Doods put the carrier bag down and backed up on to the doorstep.

‘How did you know I was here?’ Dante asked, as a distant police siren sounded.

‘The Führer found out somehow,’ Doods explained, with a shrug. ‘They know you’re here. They’ve been trying to get a Brigand from a chapter in Mexico City to come over and kill you. You’re not safe here and I’d better go before I get hassled by cops.’

Doods dropped the toy bag at Linda’s feet and jogged back to his Harley Tourer. He pulled out of their street seconds before a police car turned in at the opposite end. As Linda ran out on to the driveway and waved her arms to attract the attention of the approaching police car, Dante peeked cautiously into the Toys R Us bag.

The gift wasn’t wrapped: a pair of radio-controlled Hummers with a giant bar of milk chocolate and a birthday card Sellotaped to the box.

‘Cool shit,’ Ed said. ‘Make sure you plug them in to charge before school and we’ll be able to race in the garden when we get home.’


Two uniformed policemen stayed with Dante until Ross Johnson arrived. By this time Linda’s elderly husband Donald had completed three separate school runs, leaving Dante and Holly as the only kids in the house.

‘Will I have to move out?’ Dante asked, as he slumped on a beanbag in the living-room. Donald and Linda were on the sofa, Ross in an armchair and Holly lying on her belly in front of the TV messing with a stack of DVD boxes.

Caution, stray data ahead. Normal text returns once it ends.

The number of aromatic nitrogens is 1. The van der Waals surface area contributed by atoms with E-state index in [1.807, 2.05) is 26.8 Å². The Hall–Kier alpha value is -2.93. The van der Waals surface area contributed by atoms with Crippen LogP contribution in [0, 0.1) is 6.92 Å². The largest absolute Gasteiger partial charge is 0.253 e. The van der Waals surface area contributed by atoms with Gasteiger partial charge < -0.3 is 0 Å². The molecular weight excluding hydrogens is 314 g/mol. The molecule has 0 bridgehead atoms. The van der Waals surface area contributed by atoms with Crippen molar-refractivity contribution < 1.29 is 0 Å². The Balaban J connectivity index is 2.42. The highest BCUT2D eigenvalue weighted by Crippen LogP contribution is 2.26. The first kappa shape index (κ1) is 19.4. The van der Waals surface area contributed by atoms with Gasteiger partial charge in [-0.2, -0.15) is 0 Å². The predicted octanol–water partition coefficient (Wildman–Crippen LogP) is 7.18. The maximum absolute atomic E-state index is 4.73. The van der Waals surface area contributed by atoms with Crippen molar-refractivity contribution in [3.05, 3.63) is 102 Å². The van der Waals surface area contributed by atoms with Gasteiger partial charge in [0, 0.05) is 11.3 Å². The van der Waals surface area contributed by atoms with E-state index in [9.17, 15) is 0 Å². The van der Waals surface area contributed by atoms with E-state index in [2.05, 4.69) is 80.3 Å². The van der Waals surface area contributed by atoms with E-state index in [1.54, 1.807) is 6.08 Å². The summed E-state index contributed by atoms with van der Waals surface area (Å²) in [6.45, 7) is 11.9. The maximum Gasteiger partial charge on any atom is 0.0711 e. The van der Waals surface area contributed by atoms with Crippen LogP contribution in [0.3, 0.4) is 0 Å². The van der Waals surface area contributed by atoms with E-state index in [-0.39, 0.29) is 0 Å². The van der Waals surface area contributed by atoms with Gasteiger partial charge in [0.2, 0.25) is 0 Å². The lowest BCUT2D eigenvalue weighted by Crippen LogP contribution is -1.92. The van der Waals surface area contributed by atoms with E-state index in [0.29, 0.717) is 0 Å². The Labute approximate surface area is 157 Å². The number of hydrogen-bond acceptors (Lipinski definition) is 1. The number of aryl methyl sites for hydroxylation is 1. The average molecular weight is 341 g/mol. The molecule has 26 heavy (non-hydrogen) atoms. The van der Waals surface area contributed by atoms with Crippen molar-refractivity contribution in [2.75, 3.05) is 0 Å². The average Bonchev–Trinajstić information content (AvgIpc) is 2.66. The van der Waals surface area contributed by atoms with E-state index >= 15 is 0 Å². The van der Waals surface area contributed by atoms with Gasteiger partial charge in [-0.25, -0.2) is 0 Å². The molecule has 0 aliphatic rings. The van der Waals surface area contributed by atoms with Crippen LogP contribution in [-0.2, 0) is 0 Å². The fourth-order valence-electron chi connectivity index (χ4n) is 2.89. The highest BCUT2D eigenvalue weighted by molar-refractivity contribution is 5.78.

‘Basically,’ Ross admitted. ‘The alternative would be to keep you here and give you twenty-four-hour police surveillance, but we don’t have the resources.’

Dante had got used to living with the Graveses and their menagerie of foster kids. He was disappointed, but he’d suspected that moving would be the only practical option.

‘This Doods,’ Ross said, as he pulled a flip photo wallet out of his briefcase. ‘Is that the only name you’ve ever known him by?’

Dante nodded. ‘That’s how it works with the Brigands. Like, my dad probably knew the real names of all the guys in the South Devon chapter, but with other chapters it’s just nicknames. And it’s rude to ask.’

‘And he was definitely from Holland? But no patch identifying his chapter?’ Ross said. He opened the thick photo wallet about two thirds of the way through and passed it to Dante. ‘Take a look and see if you can pick him out.’

Dante took the album and flipped through photographs of Dutch Brigands. Some were police mugshots, but most were surveillance shots taken at biker festivals, concerts and runs. These were the centrepiece of outlaw biker culture, taking place during the warm weather between Easter and September with bikers from all over the world meeting up at a central location.

Some events were Brigands only. The biggest were open to everyone from lone riders to members of the major international outlaw gangs and drew in up to ten thousand bikes. At the friendlier events, the South Devon Brigands would hire a pair of coaches and bring along wives, girlfriends, hangers-on and kids.

BOOK: Brigands M. C.
5.84Mb size Format: txt, pdf, ePub